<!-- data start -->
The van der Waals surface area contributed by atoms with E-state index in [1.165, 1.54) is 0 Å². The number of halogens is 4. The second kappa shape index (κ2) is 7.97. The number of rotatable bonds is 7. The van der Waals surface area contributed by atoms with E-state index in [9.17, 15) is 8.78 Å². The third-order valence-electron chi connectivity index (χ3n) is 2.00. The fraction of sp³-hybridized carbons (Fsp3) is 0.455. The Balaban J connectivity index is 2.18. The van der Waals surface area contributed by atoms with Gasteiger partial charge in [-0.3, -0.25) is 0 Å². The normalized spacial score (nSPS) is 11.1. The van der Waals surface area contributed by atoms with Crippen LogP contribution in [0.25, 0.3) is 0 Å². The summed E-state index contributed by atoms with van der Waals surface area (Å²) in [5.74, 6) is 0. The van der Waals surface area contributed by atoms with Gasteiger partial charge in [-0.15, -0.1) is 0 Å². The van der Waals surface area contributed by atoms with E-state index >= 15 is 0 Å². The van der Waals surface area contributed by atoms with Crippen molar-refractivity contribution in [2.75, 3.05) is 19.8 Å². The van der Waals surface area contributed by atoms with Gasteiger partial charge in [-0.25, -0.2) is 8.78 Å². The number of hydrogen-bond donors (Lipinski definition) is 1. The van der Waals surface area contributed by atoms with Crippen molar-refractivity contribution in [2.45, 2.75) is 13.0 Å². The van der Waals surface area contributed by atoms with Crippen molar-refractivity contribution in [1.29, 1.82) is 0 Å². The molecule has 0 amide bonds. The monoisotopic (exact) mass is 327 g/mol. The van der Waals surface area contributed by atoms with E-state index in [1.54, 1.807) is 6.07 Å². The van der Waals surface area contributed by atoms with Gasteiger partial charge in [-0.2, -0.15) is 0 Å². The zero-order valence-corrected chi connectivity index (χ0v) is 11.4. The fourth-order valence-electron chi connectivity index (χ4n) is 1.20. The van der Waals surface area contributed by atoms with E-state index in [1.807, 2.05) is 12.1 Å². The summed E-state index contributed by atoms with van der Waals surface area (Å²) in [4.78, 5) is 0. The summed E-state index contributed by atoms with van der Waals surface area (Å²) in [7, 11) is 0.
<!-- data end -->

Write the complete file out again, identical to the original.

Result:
The van der Waals surface area contributed by atoms with E-state index in [1.165, 1.54) is 0 Å². The number of halogens is 4. The second kappa shape index (κ2) is 7.97. The number of rotatable bonds is 7. The van der Waals surface area contributed by atoms with E-state index in [9.17, 15) is 8.78 Å². The third-order valence-electron chi connectivity index (χ3n) is 2.00. The fraction of sp³-hybridized carbons (Fsp3) is 0.455. The Balaban J connectivity index is 2.18. The van der Waals surface area contributed by atoms with Gasteiger partial charge in [-0.3, -0.25) is 0 Å². The normalized spacial score (nSPS) is 11.1. The van der Waals surface area contributed by atoms with Crippen LogP contribution in [0.25, 0.3) is 0 Å². The summed E-state index contributed by atoms with van der Waals surface area (Å²) in [5.74, 6) is 0. The van der Waals surface area contributed by atoms with Gasteiger partial charge in [-0.15, -0.1) is 0 Å². The van der Waals surface area contributed by atoms with E-state index >= 15 is 0 Å². The van der Waals surface area contributed by atoms with Crippen molar-refractivity contribution in [2.75, 3.05) is 19.8 Å². The van der Waals surface area contributed by atoms with Gasteiger partial charge in [-0.25, -0.2) is 8.78 Å². The number of hydrogen-bond donors (Lipinski definition) is 1. The van der Waals surface area contributed by atoms with Crippen molar-refractivity contribution in [2.45, 2.75) is 13.0 Å². The van der Waals surface area contributed by atoms with Crippen molar-refractivity contribution in [1.29, 1.82) is 0 Å². The molecule has 0 amide bonds. The monoisotopic (exact) mass is 327 g/mol. The van der Waals surface area contributed by atoms with E-state index in [1.54, 1.807) is 6.07 Å². The van der Waals surface area contributed by atoms with Gasteiger partial charge in [-0.2, -0.15) is 0 Å². The zero-order valence-corrected chi connectivity index (χ0v) is 11.4. The fourth-order valence-electron chi connectivity index (χ4n) is 1.20. The van der Waals surface area contributed by atoms with E-state index in [1.807, 2.05) is 12.1 Å². The summed E-state index contributed by atoms with van der Waals surface area (Å²) in [4.78, 5) is 0. The summed E-state index contributed by atoms with van der Waals surface area (Å²) in [7, 11) is 0.